Further, the district court ruled that that even if the FCC’s 2008 ruling was applicable, the ruling does not apply to medical debts; rather, the District Court opined that the 2008 consent ruling only pertained to consent in the context of consumer retail credit transactions.
The Circuit Court’s Opinion
The three-judge panel in the Eleventh Circuit yesterday disagreed with much of the district court’s reasoning. First, it wrote bluntly that “the district court lacked jurisdiction to review the [FCC]’s interpretation” of prior express consent under the TCPA. The judges wrote that “Mais’s wife provided his cell phone number to the creditor, consistent with the meaning of prior express consent announced by the FCC in its 2008 Ruling.”
The Circuit Court also explained that the FCC’s 2008 consent ruling applies to all creditors and collectors when calling wireless telephone numbers to recover goods and services received by consumers. Debt collection is primarily regulated by the FDCPA, which includes medical bills within its broad definition of debt. The collection of medical debt falls within the purview of the FCC’s 2008 consent ruling.
The Court reversed the lower court ruling and remanded the case to the district court with instructions to enter summary judgment in favor of Gulf Coast on its prior express consent defense.
But the Saga May Continue
Monday’s ruling is precedential, but is binding only in the Eleventh Circuit, which covers Alabama, Florida, and Georgia.
There have been plenty of recent cases that directly addressed and disregarded the Mais lower court ruling. Earlier this year in Murphy v. DCI Biologicals Orlando, another district judge in Florida explicitly rejected the reasoning in Mais that found that district courts had the authority to review federal regulatory orders and sided with the defendant. In July, a federal judge in Maryland in Penn v. NRA Group also reviewed Mais writing that the decision has been “justly criticized because the District Court failed to recognize the exclusive statutory authority given by Congress to the courts of appeals to review FCC orders.”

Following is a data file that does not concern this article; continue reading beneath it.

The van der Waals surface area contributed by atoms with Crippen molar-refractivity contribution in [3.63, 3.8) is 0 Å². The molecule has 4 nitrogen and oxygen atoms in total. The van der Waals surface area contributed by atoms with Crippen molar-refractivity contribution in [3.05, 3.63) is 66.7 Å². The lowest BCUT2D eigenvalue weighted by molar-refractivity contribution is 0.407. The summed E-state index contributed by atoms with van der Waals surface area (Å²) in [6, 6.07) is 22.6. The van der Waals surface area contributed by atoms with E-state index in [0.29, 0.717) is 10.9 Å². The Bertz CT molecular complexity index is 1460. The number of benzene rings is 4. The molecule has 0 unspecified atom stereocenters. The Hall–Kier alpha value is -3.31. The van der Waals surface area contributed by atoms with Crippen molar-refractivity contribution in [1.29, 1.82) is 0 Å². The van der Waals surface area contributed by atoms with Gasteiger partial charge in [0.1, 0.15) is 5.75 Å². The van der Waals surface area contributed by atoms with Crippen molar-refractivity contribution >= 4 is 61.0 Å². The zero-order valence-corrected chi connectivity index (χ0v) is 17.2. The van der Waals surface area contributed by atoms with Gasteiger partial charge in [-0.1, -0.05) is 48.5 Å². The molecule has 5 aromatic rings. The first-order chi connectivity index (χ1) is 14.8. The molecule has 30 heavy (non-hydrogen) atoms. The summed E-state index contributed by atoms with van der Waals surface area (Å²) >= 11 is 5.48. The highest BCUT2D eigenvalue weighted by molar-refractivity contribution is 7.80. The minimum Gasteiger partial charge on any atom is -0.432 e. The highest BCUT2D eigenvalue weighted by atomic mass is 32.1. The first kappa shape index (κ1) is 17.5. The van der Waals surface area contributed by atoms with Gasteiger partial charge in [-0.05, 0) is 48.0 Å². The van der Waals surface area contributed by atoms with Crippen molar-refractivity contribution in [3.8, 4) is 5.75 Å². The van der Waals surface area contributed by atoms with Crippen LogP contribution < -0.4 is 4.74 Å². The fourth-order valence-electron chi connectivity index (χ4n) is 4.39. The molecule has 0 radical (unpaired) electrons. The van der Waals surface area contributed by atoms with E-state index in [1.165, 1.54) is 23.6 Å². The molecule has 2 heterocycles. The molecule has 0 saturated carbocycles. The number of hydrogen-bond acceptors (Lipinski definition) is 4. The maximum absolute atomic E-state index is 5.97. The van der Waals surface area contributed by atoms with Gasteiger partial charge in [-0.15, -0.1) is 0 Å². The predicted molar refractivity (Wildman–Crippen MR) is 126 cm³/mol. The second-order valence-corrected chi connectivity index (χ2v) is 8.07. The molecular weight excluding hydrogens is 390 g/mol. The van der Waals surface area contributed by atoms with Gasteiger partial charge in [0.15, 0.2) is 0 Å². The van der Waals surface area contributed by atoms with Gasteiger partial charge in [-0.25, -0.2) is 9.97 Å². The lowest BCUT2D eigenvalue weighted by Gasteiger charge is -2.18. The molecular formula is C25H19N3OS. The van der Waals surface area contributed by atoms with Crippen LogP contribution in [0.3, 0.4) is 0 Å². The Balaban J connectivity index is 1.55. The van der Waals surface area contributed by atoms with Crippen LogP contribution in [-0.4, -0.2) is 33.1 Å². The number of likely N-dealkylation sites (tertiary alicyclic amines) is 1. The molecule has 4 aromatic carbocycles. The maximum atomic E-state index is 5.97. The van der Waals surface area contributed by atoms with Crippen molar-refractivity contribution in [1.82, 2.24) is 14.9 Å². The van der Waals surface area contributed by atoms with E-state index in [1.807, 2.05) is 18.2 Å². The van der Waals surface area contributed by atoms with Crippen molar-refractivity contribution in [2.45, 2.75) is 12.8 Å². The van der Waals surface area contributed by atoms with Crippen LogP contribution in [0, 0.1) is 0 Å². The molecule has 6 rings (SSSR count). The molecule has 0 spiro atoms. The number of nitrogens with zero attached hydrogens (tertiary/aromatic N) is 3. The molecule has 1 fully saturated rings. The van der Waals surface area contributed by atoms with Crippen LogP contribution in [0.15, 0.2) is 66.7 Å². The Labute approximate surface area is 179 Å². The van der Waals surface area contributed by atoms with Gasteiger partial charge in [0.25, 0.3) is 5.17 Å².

But there have been decisions that went the other way. Just two weeks ago, a district judge in New York agreed with the original Mais ruling at the urging of the plaintiff. In Zyburo v. NCSPlus, the judge wrote “this Court agrees with the Mais Court that ‘[t]he FCC’s construction is inconsistent with the statute’s plain language because it impermissibly amends the TCPA to provide an exception for ‘prior express or implied consent.’”
It remains to be seen if other districts will now defer to the FCC’s ruling.
David Kaminski, an ARM defense attorney and an expert on the TCPA, notes that this is the first federal appellate court ruling that clarifies the scope of the FCC’s 2008 consent ruling. So it would seem that the ruling now has additional support within court systems.